Mustang fans are used to being showered with new go-fast trinkets, but even by Mustang standards the new Techco blower is a blind-side hit. Fairly bursting onto the market with minimal advance notice, not only is the Techco supercharger all new, so is its general layout and the company that makes it.
At first glance the Techco...
At first glance the Techco blower might look like a fancy intake manifold and a cold-air kit, but we think fans will be quick to spot the identifying curved runners for what they are. The front air inlet is far shorter than other superchargers, picking up less underhood heat.
The organization is new, but the Techco personnel brim with Mustang experience. The Techco Reverse Revolution supercharger is new too. It's a clean-computer-screen design; a 3.0-liter, water-to-air charge-cooled, twin-screw for Three-Valve Mustangs. Its place in the market is at the top, a fact immediately seen in its $7,500 price. At that price it's obviously playing for keeps and delivers leading-edge performance. Also, for that price it includes absolutely everything needed, including fuel injectors, fuel rails, charge cooler, pumps, hoses, brackets, the works.
Techco's blower has several unique features, the most obvious is it ingests its intake air through the front, hence the Reverse Revolution name. This eliminates the need to turn the incoming air almost 180 degrees to reach the rear of the supercharger, as is done on all other twin-screw Mustang blowers.
Because the inlet side of the supercharger is naturally aspirated, forming a straight shot into the blower is a meaningful step forward in blower efficiency, especially at high airflow. This arrangement also allows rationally sized inlet plumbing, devoid of over-sized elbows that flow air but require so much cross sectional area airflow gets lazy at lower speeds.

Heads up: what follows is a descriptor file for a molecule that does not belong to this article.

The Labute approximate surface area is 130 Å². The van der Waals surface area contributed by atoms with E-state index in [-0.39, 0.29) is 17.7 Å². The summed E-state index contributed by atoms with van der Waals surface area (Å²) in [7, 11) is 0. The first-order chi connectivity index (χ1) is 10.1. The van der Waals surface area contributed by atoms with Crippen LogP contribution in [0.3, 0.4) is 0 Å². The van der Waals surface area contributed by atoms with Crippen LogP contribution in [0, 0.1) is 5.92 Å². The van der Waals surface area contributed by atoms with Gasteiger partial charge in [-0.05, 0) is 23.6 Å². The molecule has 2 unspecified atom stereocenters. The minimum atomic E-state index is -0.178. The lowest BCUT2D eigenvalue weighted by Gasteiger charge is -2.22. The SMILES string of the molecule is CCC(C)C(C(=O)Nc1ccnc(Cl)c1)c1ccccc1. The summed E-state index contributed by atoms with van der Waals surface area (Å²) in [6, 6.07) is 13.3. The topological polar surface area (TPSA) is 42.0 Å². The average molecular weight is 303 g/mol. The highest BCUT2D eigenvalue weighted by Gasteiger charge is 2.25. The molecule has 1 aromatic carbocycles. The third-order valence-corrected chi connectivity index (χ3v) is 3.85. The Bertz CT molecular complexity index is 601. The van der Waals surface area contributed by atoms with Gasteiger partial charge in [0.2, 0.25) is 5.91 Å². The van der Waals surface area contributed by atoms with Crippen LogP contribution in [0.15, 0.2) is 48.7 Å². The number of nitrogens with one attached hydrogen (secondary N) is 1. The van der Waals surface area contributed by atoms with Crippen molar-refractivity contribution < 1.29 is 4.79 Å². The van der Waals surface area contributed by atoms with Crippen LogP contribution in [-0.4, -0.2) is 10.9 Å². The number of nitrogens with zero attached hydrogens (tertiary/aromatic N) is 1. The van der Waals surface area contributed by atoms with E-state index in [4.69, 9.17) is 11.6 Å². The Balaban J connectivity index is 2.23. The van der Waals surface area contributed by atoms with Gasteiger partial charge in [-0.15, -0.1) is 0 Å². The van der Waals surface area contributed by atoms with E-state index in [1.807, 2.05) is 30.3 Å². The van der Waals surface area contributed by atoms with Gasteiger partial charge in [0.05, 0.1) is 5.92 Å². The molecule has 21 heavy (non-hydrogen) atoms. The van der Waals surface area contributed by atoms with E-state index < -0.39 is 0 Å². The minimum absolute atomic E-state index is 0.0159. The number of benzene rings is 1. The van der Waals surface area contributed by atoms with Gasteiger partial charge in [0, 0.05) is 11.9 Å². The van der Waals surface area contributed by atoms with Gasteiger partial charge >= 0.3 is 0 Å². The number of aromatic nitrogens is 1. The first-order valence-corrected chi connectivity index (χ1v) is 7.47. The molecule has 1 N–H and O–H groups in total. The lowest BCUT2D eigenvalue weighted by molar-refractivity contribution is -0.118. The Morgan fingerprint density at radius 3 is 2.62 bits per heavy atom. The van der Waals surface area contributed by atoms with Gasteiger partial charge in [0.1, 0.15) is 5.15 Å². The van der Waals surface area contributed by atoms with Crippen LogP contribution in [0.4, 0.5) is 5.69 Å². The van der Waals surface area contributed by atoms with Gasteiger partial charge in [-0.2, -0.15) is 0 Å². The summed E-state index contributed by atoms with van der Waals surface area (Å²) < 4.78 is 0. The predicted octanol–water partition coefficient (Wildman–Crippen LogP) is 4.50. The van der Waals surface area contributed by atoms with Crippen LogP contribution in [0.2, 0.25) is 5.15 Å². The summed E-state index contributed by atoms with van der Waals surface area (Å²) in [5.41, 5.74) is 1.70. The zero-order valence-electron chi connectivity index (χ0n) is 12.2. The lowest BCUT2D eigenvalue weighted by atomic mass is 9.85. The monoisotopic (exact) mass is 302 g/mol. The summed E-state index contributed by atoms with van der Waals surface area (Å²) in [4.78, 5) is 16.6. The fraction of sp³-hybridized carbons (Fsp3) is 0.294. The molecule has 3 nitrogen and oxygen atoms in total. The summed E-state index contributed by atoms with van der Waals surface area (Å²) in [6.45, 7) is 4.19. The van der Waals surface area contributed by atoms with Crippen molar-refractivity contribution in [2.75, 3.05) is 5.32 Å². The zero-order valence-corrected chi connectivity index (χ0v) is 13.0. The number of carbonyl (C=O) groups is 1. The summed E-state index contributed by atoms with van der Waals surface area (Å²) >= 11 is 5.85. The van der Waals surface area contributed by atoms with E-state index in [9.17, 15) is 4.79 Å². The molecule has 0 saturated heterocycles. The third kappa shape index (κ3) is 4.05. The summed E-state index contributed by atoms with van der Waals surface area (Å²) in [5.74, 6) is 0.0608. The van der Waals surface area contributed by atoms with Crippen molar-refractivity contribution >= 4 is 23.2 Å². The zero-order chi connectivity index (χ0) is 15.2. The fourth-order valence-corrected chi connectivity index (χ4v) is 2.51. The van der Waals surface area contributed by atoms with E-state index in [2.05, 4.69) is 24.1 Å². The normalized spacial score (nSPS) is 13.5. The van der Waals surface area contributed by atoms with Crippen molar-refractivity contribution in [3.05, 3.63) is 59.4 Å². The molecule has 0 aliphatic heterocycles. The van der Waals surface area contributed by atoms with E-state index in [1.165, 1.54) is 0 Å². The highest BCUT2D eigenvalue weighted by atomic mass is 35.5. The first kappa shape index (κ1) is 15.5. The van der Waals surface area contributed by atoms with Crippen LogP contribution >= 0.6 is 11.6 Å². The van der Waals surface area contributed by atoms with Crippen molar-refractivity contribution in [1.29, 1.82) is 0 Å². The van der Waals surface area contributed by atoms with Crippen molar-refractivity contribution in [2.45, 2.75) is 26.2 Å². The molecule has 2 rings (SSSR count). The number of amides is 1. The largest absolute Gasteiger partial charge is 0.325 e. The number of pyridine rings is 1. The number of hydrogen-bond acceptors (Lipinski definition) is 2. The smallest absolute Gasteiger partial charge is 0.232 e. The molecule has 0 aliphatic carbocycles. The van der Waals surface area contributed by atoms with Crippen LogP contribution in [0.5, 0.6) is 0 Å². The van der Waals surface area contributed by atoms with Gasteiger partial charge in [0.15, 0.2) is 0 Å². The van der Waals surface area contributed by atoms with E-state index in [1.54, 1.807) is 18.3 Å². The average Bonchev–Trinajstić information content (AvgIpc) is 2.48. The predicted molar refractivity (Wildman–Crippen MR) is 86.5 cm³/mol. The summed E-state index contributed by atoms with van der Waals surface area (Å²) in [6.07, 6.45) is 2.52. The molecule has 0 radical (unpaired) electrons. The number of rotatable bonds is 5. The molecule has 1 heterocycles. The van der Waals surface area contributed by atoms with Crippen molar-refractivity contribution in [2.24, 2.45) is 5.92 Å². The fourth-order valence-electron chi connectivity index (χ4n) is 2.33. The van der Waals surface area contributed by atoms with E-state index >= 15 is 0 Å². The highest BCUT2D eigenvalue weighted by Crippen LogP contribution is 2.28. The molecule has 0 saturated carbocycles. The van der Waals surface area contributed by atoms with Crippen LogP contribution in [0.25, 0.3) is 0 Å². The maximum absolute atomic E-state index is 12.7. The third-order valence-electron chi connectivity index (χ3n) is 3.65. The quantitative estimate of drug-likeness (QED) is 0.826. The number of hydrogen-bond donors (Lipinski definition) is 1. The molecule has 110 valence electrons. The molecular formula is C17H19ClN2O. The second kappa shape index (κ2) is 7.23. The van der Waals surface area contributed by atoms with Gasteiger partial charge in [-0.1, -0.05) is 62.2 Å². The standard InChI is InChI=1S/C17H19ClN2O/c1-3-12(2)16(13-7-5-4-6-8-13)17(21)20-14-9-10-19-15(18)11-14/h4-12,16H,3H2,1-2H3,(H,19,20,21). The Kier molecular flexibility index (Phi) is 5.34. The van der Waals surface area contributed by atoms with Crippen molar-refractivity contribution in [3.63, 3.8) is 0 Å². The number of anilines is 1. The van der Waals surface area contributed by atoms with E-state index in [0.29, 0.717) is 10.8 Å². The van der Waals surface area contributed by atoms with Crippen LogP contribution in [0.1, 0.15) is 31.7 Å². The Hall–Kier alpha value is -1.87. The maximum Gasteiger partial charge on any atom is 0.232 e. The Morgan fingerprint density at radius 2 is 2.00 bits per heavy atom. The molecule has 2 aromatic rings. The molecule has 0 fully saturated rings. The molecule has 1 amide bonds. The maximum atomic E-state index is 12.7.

Now, because much of the blower's front case is dedicated to inlet air there is insufficient room for conventionally arranged drive gears. Other blower makers have accommodated such packaging concerns by mounting their twin-screw backward, so air can enter the supercharger in the same place, but without having to make a big turn. The supercharger drive would then be taken to the rear of the blower via a jackshaft, which works, but introduces another shaft, more bearings, plus a small drive belt from jackshaft to blower drive. It's monkey motion, adding weight and complexity.
Techco's solution is more elegant. The blower drive still enters the front of the blower and drives the female rotor directly. The female rotor is then used as a driveshaft and fitted with a gear at its rear, which mates to the male rotor gear, driving it. There are thus no extra drive gears or other parts than with a conventional drive; the usual players are just arranged differently so weight and complexity are unaffected.
Another defining characteristic is the Techco's separate drive belt. Instead of piggy-backing the blower drive onto the engine's existing serpentine belt, the Techco blower adds its own eight-rib crankshaft pulley, belt, idler, and tensioner.